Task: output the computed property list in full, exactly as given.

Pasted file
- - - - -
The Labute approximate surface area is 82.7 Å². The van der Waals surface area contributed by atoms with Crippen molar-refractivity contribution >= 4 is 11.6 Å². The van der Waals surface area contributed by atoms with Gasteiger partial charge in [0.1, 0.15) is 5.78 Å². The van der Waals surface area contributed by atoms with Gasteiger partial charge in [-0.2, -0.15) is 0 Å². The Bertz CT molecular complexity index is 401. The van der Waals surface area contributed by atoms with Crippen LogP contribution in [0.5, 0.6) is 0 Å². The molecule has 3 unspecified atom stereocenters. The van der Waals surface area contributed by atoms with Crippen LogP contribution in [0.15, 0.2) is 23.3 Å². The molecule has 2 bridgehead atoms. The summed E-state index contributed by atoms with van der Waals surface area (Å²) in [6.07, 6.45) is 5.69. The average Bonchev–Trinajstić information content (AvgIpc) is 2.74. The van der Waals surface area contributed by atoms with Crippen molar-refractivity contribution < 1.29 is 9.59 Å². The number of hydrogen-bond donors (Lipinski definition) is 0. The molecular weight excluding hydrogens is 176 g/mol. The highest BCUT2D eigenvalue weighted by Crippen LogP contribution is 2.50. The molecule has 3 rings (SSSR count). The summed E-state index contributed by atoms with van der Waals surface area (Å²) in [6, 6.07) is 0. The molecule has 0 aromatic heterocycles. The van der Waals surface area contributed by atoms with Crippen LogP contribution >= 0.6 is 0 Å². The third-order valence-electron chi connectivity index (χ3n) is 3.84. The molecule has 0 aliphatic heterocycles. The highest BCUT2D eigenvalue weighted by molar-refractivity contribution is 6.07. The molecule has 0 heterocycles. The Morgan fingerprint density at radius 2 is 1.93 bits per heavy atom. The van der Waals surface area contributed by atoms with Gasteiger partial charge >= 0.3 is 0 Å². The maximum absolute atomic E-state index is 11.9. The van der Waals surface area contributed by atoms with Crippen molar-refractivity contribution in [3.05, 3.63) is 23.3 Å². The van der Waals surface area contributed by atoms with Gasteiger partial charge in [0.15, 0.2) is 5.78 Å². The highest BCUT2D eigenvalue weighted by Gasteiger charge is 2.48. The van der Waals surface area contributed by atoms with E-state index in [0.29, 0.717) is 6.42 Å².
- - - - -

The Labute approximate surface area is 82.7 Å². The van der Waals surface area contributed by atoms with Crippen molar-refractivity contribution >= 4 is 11.6 Å². The van der Waals surface area contributed by atoms with Gasteiger partial charge in [0.1, 0.15) is 5.78 Å². The van der Waals surface area contributed by atoms with Gasteiger partial charge in [-0.2, -0.15) is 0 Å². The Bertz CT molecular complexity index is 401. The van der Waals surface area contributed by atoms with Crippen LogP contribution in [0.5, 0.6) is 0 Å². The molecule has 3 unspecified atom stereocenters. The van der Waals surface area contributed by atoms with Crippen LogP contribution in [0.15, 0.2) is 23.3 Å². The molecule has 2 bridgehead atoms. The summed E-state index contributed by atoms with van der Waals surface area (Å²) in [6.07, 6.45) is 5.69. The average Bonchev–Trinajstić information content (AvgIpc) is 2.74. The van der Waals surface area contributed by atoms with Crippen molar-refractivity contribution < 1.29 is 9.59 Å². The number of hydrogen-bond donors (Lipinski definition) is 0. The molecular weight excluding hydrogens is 176 g/mol. The highest BCUT2D eigenvalue weighted by Crippen LogP contribution is 2.50. The molecule has 3 rings (SSSR count). The summed E-state index contributed by atoms with van der Waals surface area (Å²) in [6, 6.07) is 0. The molecule has 0 aromatic heterocycles. The van der Waals surface area contributed by atoms with Crippen LogP contribution >= 0.6 is 0 Å². The third-order valence-electron chi connectivity index (χ3n) is 3.84. The molecule has 0 aliphatic heterocycles. The highest BCUT2D eigenvalue weighted by molar-refractivity contribution is 6.07. The molecule has 0 heterocycles. The Morgan fingerprint density at radius 2 is 1.93 bits per heavy atom. The van der Waals surface area contributed by atoms with Gasteiger partial charge >= 0.3 is 0 Å². The maximum absolute atomic E-state index is 11.9. The van der Waals surface area contributed by atoms with Crippen molar-refractivity contribution in [3.05, 3.63) is 23.3 Å². The van der Waals surface area contributed by atoms with Gasteiger partial charge in [0.15, 0.2) is 5.78 Å². The highest BCUT2D eigenvalue weighted by Gasteiger charge is 2.48. The van der Waals surface area contributed by atoms with E-state index in [0.29, 0.717) is 6.42 Å².